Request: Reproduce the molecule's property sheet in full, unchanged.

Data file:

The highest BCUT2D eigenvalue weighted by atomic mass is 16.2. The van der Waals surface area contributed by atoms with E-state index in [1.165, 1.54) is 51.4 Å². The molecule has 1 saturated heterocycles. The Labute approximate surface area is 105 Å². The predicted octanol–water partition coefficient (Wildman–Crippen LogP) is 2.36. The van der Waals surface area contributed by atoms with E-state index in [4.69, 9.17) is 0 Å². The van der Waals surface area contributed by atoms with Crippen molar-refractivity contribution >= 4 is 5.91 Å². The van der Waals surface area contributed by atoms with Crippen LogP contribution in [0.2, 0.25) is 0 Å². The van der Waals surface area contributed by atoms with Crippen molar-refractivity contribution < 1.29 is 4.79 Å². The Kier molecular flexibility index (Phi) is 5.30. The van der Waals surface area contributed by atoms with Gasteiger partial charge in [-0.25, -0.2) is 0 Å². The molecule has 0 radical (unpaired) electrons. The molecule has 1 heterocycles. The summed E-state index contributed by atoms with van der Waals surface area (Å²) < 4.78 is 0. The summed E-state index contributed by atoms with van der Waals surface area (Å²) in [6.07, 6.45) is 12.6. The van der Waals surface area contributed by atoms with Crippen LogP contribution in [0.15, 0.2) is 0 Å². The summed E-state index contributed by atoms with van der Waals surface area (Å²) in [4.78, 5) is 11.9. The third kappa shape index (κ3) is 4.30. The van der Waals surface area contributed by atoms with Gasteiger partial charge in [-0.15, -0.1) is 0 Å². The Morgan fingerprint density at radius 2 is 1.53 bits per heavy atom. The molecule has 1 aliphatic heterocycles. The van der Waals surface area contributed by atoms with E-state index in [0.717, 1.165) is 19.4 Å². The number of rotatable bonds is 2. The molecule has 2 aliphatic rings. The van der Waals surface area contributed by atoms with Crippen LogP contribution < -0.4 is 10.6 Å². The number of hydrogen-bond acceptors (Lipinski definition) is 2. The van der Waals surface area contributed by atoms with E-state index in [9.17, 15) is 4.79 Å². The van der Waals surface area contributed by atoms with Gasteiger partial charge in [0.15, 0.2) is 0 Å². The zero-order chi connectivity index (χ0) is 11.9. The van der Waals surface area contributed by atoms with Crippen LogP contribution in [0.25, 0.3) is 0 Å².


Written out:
The highest BCUT2D eigenvalue weighted by atomic mass is 16.2. The van der Waals surface area contributed by atoms with E-state index in [1.165, 1.54) is 51.4 Å². The molecule has 1 saturated heterocycles. The Labute approximate surface area is 105 Å². The predicted octanol–water partition coefficient (Wildman–Crippen LogP) is 2.36. The van der Waals surface area contributed by atoms with E-state index in [4.69, 9.17) is 0 Å². The van der Waals surface area contributed by atoms with Crippen molar-refractivity contribution >= 4 is 5.91 Å². The van der Waals surface area contributed by atoms with Crippen LogP contribution in [0.2, 0.25) is 0 Å². The van der Waals surface area contributed by atoms with Crippen molar-refractivity contribution < 1.29 is 4.79 Å². The Kier molecular flexibility index (Phi) is 5.30. The van der Waals surface area contributed by atoms with Gasteiger partial charge in [-0.25, -0.2) is 0 Å². The molecule has 0 radical (unpaired) electrons. The molecule has 1 heterocycles. The summed E-state index contributed by atoms with van der Waals surface area (Å²) < 4.78 is 0. The summed E-state index contributed by atoms with van der Waals surface area (Å²) in [6.07, 6.45) is 12.6. The van der Waals surface area contributed by atoms with Crippen LogP contribution in [0.15, 0.2) is 0 Å². The summed E-state index contributed by atoms with van der Waals surface area (Å²) in [4.78, 5) is 11.9. The third kappa shape index (κ3) is 4.30. The van der Waals surface area contributed by atoms with Gasteiger partial charge in [-0.15, -0.1) is 0 Å². The Morgan fingerprint density at radius 2 is 1.53 bits per heavy atom. The molecule has 1 aliphatic heterocycles. The van der Waals surface area contributed by atoms with E-state index in [0.717, 1.165) is 19.4 Å². The number of rotatable bonds is 2. The molecule has 2 aliphatic rings. The van der Waals surface area contributed by atoms with Crippen LogP contribution < -0.4 is 10.6 Å². The number of hydrogen-bond acceptors (Lipinski definition) is 2. The van der Waals surface area contributed by atoms with E-state index in [9.17, 15) is 4.79 Å². The van der Waals surface area contributed by atoms with Gasteiger partial charge in [0.15, 0.2) is 0 Å². The zero-order chi connectivity index (χ0) is 11.9. The van der Waals surface area contributed by atoms with Crippen LogP contribution in [0.25, 0.3) is 0 Å².